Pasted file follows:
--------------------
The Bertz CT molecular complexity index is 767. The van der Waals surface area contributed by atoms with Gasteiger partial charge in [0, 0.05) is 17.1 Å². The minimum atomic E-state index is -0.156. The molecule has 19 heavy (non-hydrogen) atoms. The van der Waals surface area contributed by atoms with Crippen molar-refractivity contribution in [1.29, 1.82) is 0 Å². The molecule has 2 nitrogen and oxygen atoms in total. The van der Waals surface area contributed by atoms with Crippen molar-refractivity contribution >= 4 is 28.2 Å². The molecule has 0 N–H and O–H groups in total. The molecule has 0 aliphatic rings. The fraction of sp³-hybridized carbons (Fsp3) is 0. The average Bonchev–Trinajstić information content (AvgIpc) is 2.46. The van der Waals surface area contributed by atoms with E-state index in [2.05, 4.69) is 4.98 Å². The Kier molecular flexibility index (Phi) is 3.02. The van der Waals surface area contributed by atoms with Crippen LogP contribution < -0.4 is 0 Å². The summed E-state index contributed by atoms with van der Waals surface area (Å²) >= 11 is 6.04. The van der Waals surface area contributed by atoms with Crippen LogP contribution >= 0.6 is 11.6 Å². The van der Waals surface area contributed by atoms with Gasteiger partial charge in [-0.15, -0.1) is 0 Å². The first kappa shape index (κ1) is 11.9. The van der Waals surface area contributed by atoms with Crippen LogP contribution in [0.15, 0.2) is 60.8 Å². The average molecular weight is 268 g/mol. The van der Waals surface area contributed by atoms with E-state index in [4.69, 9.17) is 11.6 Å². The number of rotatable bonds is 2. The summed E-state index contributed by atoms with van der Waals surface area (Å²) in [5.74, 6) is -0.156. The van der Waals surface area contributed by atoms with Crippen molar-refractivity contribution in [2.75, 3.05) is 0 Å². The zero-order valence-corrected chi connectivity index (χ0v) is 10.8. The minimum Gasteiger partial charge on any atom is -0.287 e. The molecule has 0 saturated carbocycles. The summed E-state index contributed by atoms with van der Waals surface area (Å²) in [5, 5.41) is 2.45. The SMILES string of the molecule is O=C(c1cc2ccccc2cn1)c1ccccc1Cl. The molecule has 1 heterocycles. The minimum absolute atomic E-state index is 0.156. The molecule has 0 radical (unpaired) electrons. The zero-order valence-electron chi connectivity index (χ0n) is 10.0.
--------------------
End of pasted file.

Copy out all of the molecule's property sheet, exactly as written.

The Bertz CT molecular complexity index is 767. The van der Waals surface area contributed by atoms with Gasteiger partial charge in [0, 0.05) is 17.1 Å². The minimum atomic E-state index is -0.156. The molecule has 19 heavy (non-hydrogen) atoms. The van der Waals surface area contributed by atoms with Crippen molar-refractivity contribution in [1.29, 1.82) is 0 Å². The molecule has 2 nitrogen and oxygen atoms in total. The van der Waals surface area contributed by atoms with Crippen molar-refractivity contribution >= 4 is 28.2 Å². The molecule has 0 N–H and O–H groups in total. The molecule has 0 aliphatic rings. The fraction of sp³-hybridized carbons (Fsp3) is 0. The average Bonchev–Trinajstić information content (AvgIpc) is 2.46. The van der Waals surface area contributed by atoms with E-state index in [2.05, 4.69) is 4.98 Å². The Kier molecular flexibility index (Phi) is 3.02. The van der Waals surface area contributed by atoms with Crippen LogP contribution < -0.4 is 0 Å². The summed E-state index contributed by atoms with van der Waals surface area (Å²) >= 11 is 6.04. The van der Waals surface area contributed by atoms with Crippen LogP contribution >= 0.6 is 11.6 Å². The van der Waals surface area contributed by atoms with Gasteiger partial charge in [-0.15, -0.1) is 0 Å². The first kappa shape index (κ1) is 11.9. The van der Waals surface area contributed by atoms with Crippen LogP contribution in [0.15, 0.2) is 60.8 Å². The average molecular weight is 268 g/mol. The van der Waals surface area contributed by atoms with E-state index in [4.69, 9.17) is 11.6 Å². The number of rotatable bonds is 2. The summed E-state index contributed by atoms with van der Waals surface area (Å²) in [5.74, 6) is -0.156. The van der Waals surface area contributed by atoms with Crippen molar-refractivity contribution in [2.75, 3.05) is 0 Å². The zero-order valence-corrected chi connectivity index (χ0v) is 10.8. The minimum Gasteiger partial charge on any atom is -0.287 e. The molecule has 0 saturated carbocycles. The summed E-state index contributed by atoms with van der Waals surface area (Å²) in [5, 5.41) is 2.45. The SMILES string of the molecule is O=C(c1cc2ccccc2cn1)c1ccccc1Cl. The molecule has 1 heterocycles. The minimum absolute atomic E-state index is 0.156. The molecule has 0 radical (unpaired) electrons. The zero-order valence-electron chi connectivity index (χ0n) is 10.0.